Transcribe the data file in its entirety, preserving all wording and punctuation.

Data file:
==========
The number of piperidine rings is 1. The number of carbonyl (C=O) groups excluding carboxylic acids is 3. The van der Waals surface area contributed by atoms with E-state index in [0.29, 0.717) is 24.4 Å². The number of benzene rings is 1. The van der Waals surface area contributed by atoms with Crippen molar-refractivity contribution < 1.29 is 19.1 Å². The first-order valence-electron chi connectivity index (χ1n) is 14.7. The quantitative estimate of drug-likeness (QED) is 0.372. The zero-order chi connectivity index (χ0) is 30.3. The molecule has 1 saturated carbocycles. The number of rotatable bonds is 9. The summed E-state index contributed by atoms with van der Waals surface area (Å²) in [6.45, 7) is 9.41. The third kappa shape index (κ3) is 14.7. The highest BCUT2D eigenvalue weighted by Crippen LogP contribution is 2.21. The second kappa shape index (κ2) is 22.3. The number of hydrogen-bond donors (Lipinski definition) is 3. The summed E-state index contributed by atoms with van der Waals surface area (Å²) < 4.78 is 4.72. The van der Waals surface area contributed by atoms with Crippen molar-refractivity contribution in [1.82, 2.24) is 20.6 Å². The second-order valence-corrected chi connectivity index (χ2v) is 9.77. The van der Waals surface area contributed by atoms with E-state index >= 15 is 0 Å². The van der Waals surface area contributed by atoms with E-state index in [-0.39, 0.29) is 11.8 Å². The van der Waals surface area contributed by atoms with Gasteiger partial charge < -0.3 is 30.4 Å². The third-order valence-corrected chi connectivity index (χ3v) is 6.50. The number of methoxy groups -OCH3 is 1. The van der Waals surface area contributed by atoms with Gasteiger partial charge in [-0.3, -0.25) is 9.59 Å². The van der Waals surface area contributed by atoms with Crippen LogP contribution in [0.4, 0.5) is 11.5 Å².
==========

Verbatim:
The number of piperidine rings is 1. The number of carbonyl (C=O) groups excluding carboxylic acids is 3. The van der Waals surface area contributed by atoms with E-state index in [0.29, 0.717) is 24.4 Å². The number of benzene rings is 1. The van der Waals surface area contributed by atoms with Crippen molar-refractivity contribution < 1.29 is 19.1 Å². The first-order valence-electron chi connectivity index (χ1n) is 14.7. The quantitative estimate of drug-likeness (QED) is 0.372. The zero-order chi connectivity index (χ0) is 30.3. The molecule has 1 saturated carbocycles. The number of rotatable bonds is 9. The summed E-state index contributed by atoms with van der Waals surface area (Å²) in [6.45, 7) is 9.41. The third kappa shape index (κ3) is 14.7. The highest BCUT2D eigenvalue weighted by Crippen LogP contribution is 2.21. The second kappa shape index (κ2) is 22.3. The number of hydrogen-bond donors (Lipinski definition) is 3. The summed E-state index contributed by atoms with van der Waals surface area (Å²) < 4.78 is 4.72. The van der Waals surface area contributed by atoms with Crippen molar-refractivity contribution in [1.82, 2.24) is 20.6 Å². The second-order valence-corrected chi connectivity index (χ2v) is 9.77. The van der Waals surface area contributed by atoms with E-state index >= 15 is 0 Å². The van der Waals surface area contributed by atoms with E-state index in [-0.39, 0.29) is 11.8 Å². The van der Waals surface area contributed by atoms with Gasteiger partial charge < -0.3 is 30.4 Å². The third-order valence-corrected chi connectivity index (χ3v) is 6.50. The number of methoxy groups -OCH3 is 1. The van der Waals surface area contributed by atoms with Gasteiger partial charge in [-0.3, -0.25) is 9.59 Å². The van der Waals surface area contributed by atoms with Crippen LogP contribution in [0.4, 0.5) is 11.5 Å².